By Robin Jovanovich and Tom McDermott
The idea of building a bridge from Long Island to our shores is not a new one. Back in the late 1960s, “master builder” Robert Moses, with support from Gov. Nelson Rockefeller, proposed a bridge from Oyster Bay to Rye to alleviate congestion on the Long Island Expressway.
Rye Mayor Ed Grainger, realizing that this was not going to be the “gossamer thread across the Sound” as Moses described it, worked with his counterpart in Oyster Bay, and stunningly stopped Moses in his tracks in 1973.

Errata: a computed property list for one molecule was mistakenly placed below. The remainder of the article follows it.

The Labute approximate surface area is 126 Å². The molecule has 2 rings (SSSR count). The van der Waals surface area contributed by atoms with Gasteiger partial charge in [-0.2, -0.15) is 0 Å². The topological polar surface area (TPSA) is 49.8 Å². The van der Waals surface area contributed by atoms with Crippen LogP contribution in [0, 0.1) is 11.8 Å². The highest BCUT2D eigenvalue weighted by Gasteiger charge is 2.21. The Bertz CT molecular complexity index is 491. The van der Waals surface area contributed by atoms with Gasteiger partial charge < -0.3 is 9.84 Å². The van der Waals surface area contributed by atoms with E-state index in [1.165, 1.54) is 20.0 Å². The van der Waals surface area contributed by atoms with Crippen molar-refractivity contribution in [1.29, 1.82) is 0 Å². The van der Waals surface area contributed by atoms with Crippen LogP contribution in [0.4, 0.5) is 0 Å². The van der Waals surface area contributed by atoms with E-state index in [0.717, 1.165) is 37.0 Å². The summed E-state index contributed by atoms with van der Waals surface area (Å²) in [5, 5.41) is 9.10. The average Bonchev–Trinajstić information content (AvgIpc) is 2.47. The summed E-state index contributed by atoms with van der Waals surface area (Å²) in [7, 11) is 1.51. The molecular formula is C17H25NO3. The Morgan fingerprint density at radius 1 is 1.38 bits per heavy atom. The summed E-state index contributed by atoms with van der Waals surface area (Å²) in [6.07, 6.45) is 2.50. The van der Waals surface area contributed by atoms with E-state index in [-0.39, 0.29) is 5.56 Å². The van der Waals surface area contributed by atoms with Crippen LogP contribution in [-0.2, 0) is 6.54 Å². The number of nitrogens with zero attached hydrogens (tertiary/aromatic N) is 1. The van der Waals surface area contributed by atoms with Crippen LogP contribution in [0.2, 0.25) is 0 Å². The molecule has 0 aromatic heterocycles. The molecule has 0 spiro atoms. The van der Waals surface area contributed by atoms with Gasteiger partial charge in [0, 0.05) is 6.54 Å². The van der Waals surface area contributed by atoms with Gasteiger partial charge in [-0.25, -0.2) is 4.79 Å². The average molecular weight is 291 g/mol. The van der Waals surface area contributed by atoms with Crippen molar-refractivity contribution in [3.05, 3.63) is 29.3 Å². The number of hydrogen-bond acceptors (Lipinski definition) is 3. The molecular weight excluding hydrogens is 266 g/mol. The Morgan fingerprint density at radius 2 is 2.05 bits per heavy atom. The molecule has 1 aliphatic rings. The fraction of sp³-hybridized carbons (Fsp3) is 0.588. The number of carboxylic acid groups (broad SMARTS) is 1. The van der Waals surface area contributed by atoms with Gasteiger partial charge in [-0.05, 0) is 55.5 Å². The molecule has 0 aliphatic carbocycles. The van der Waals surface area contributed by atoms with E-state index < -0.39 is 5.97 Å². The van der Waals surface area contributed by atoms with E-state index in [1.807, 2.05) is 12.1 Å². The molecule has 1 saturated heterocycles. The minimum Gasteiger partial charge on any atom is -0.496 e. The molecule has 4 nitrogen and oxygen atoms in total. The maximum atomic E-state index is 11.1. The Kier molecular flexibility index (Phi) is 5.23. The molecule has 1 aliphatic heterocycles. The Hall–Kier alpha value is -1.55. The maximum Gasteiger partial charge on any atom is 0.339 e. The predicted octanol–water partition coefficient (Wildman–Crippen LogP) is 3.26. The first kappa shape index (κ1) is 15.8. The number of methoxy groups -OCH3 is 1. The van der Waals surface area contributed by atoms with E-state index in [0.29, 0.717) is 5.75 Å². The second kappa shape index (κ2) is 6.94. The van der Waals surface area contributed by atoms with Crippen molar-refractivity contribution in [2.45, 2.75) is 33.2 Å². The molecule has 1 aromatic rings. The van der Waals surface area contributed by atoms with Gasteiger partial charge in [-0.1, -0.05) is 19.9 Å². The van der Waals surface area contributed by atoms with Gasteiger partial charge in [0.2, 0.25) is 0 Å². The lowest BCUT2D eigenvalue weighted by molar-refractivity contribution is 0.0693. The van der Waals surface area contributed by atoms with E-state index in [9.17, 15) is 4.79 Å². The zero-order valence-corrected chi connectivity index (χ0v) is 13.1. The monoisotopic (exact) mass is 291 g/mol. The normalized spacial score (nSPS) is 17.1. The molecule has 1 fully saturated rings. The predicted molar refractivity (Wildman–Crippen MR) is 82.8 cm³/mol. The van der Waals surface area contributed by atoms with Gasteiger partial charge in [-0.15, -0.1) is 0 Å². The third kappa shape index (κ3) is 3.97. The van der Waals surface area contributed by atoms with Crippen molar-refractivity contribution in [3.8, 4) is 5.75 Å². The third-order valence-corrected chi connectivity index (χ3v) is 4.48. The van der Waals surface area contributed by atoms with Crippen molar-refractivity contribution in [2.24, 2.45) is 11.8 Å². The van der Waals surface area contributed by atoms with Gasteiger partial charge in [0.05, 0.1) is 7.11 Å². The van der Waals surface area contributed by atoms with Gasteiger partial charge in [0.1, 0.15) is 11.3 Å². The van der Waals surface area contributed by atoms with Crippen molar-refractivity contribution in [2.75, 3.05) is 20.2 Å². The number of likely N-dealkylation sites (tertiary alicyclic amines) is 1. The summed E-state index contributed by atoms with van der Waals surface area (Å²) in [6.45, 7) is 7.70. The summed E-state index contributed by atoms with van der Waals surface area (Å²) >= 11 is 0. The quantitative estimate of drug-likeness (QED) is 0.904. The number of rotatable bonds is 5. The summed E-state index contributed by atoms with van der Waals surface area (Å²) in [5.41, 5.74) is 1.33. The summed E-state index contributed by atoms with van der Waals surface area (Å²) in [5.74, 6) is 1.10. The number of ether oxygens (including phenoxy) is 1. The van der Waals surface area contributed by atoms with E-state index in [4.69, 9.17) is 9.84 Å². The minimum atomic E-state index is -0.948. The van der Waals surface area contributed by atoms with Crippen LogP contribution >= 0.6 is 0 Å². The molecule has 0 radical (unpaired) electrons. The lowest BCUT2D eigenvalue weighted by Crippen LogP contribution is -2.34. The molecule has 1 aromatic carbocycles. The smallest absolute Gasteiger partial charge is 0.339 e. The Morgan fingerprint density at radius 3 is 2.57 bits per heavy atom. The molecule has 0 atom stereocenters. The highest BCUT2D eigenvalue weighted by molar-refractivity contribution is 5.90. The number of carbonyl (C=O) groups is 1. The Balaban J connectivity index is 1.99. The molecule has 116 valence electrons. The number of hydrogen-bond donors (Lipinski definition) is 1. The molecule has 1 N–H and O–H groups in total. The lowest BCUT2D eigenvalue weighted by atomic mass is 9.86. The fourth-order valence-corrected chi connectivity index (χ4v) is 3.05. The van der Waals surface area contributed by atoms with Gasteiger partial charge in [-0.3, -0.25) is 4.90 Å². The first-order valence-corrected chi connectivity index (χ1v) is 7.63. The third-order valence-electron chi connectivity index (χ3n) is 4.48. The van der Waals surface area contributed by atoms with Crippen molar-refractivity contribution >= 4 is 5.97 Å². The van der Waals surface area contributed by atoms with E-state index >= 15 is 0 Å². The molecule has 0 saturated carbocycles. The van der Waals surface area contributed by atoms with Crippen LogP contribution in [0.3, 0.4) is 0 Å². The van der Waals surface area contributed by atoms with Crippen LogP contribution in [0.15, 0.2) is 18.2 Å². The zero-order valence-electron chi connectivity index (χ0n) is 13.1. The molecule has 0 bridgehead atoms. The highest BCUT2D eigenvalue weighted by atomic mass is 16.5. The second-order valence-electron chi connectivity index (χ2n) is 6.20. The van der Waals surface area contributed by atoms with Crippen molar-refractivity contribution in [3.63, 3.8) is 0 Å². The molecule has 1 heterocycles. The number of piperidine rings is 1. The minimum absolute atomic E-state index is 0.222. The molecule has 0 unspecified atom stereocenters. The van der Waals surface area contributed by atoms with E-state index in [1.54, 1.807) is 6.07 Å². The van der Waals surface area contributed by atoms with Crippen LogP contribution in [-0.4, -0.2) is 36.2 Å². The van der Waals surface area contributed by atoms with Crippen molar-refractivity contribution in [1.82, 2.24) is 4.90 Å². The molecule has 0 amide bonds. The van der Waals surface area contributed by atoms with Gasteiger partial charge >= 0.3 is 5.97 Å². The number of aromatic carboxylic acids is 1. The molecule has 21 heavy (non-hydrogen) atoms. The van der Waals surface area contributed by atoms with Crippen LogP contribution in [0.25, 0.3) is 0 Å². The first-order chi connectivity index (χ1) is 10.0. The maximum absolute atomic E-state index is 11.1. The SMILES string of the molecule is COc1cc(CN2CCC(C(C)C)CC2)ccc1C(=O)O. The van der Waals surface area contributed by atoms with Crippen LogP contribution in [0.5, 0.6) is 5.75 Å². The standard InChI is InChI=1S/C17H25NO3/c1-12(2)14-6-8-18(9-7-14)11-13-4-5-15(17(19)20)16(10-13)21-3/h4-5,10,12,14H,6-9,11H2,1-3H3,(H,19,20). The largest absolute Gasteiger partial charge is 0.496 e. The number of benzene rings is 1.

Fast forward to Gov. Andrew Cuomo’s State of the State address last month in which he mentioned that a tunnel across the Sound was “feasible”. He went on to describe it as “underwater” and “invisible”. In fact, Mr. Cuomo’s administration had already been instructed to allot $5 million for the Department of Transportation to study such a project.
The results of the feasibility study by WSP, a global tunnel and bridge design firm, are in. One of their three recommendations, at a cost of $53 billion, is for the tunnel to begin in Oyster Bay and end in Rye. WSP estimates 113,000 would cross every day.
We stopped a bridge, and we will stop the tunnel was the immediate response from many local officials.